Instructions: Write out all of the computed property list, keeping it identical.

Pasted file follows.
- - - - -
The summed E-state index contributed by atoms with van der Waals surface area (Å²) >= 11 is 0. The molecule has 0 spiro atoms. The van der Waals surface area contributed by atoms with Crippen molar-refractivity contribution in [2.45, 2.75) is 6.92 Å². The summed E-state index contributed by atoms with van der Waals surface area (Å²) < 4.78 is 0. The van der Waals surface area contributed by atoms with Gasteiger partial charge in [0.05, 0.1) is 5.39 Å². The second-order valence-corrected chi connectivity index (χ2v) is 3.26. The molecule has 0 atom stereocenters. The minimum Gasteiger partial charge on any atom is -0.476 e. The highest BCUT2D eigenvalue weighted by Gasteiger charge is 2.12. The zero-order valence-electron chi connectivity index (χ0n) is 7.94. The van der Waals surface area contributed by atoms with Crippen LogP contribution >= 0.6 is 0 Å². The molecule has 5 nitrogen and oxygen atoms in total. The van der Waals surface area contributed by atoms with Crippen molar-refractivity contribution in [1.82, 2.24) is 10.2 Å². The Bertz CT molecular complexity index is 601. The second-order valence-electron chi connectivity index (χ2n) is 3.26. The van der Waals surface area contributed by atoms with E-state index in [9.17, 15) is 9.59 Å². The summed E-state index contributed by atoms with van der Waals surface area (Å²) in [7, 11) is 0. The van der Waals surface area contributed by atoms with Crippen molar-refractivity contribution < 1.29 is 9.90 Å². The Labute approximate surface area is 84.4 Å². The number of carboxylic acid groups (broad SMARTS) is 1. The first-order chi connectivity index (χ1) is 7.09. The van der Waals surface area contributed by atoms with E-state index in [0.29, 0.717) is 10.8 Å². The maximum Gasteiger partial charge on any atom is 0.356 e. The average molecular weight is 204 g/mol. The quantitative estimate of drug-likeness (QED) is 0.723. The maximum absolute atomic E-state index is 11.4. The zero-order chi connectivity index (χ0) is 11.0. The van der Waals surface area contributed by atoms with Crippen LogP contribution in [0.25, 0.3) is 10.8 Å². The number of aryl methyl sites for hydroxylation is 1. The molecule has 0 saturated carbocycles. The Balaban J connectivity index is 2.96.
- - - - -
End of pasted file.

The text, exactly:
The summed E-state index contributed by atoms with van der Waals surface area (Å²) >= 11 is 0. The molecule has 0 spiro atoms. The van der Waals surface area contributed by atoms with Crippen molar-refractivity contribution in [2.45, 2.75) is 6.92 Å². The summed E-state index contributed by atoms with van der Waals surface area (Å²) < 4.78 is 0. The van der Waals surface area contributed by atoms with Gasteiger partial charge in [0.05, 0.1) is 5.39 Å². The second-order valence-corrected chi connectivity index (χ2v) is 3.26. The molecule has 0 atom stereocenters. The minimum Gasteiger partial charge on any atom is -0.476 e. The highest BCUT2D eigenvalue weighted by Gasteiger charge is 2.12. The zero-order valence-electron chi connectivity index (χ0n) is 7.94. The van der Waals surface area contributed by atoms with Crippen LogP contribution >= 0.6 is 0 Å². The molecule has 5 nitrogen and oxygen atoms in total. The van der Waals surface area contributed by atoms with Crippen molar-refractivity contribution in [1.82, 2.24) is 10.2 Å². The Bertz CT molecular complexity index is 601. The second-order valence-electron chi connectivity index (χ2n) is 3.26. The van der Waals surface area contributed by atoms with E-state index in [9.17, 15) is 9.59 Å². The summed E-state index contributed by atoms with van der Waals surface area (Å²) in [7, 11) is 0. The van der Waals surface area contributed by atoms with Crippen molar-refractivity contribution < 1.29 is 9.90 Å². The Labute approximate surface area is 84.4 Å². The number of carboxylic acid groups (broad SMARTS) is 1. The first-order chi connectivity index (χ1) is 7.09. The van der Waals surface area contributed by atoms with E-state index in [0.29, 0.717) is 10.8 Å². The maximum Gasteiger partial charge on any atom is 0.356 e. The average molecular weight is 204 g/mol. The quantitative estimate of drug-likeness (QED) is 0.723. The maximum absolute atomic E-state index is 11.4. The zero-order chi connectivity index (χ0) is 11.0. The van der Waals surface area contributed by atoms with Crippen LogP contribution in [0.25, 0.3) is 10.8 Å². The number of aryl methyl sites for hydroxylation is 1. The molecule has 0 saturated carbocycles. The Balaban J connectivity index is 2.96.